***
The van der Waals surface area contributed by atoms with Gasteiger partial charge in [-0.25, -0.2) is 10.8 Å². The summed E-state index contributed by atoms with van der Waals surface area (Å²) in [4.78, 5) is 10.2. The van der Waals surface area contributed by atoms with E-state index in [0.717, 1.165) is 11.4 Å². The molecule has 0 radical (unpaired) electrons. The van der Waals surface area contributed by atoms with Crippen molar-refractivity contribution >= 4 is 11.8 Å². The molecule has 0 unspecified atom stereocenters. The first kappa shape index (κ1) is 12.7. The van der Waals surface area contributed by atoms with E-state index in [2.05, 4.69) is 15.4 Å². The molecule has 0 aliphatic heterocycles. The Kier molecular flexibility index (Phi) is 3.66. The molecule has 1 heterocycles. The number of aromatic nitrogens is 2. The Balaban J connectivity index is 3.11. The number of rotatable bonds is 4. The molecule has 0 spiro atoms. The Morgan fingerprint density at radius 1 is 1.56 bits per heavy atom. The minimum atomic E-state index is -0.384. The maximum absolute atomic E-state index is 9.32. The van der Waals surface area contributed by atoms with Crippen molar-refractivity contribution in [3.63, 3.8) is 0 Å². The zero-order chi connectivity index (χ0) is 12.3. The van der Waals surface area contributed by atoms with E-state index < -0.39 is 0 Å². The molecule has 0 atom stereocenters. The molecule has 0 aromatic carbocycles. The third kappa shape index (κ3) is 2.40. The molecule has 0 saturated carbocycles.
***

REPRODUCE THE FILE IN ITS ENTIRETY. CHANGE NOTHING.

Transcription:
The van der Waals surface area contributed by atoms with Gasteiger partial charge in [-0.25, -0.2) is 10.8 Å². The summed E-state index contributed by atoms with van der Waals surface area (Å²) in [4.78, 5) is 10.2. The van der Waals surface area contributed by atoms with E-state index in [0.717, 1.165) is 11.4 Å². The molecule has 0 radical (unpaired) electrons. The van der Waals surface area contributed by atoms with Crippen molar-refractivity contribution >= 4 is 11.8 Å². The molecule has 0 unspecified atom stereocenters. The first kappa shape index (κ1) is 12.7. The van der Waals surface area contributed by atoms with E-state index in [2.05, 4.69) is 15.4 Å². The molecule has 0 aliphatic heterocycles. The Kier molecular flexibility index (Phi) is 3.66. The molecule has 1 heterocycles. The number of aromatic nitrogens is 2. The Balaban J connectivity index is 3.11. The number of rotatable bonds is 4. The molecule has 0 spiro atoms. The Morgan fingerprint density at radius 1 is 1.56 bits per heavy atom. The minimum atomic E-state index is -0.384. The maximum absolute atomic E-state index is 9.32. The van der Waals surface area contributed by atoms with Crippen molar-refractivity contribution in [3.63, 3.8) is 0 Å². The zero-order chi connectivity index (χ0) is 12.3. The van der Waals surface area contributed by atoms with E-state index < -0.39 is 0 Å². The molecule has 0 atom stereocenters. The molecule has 0 aromatic carbocycles. The third kappa shape index (κ3) is 2.40. The molecule has 0 saturated carbocycles.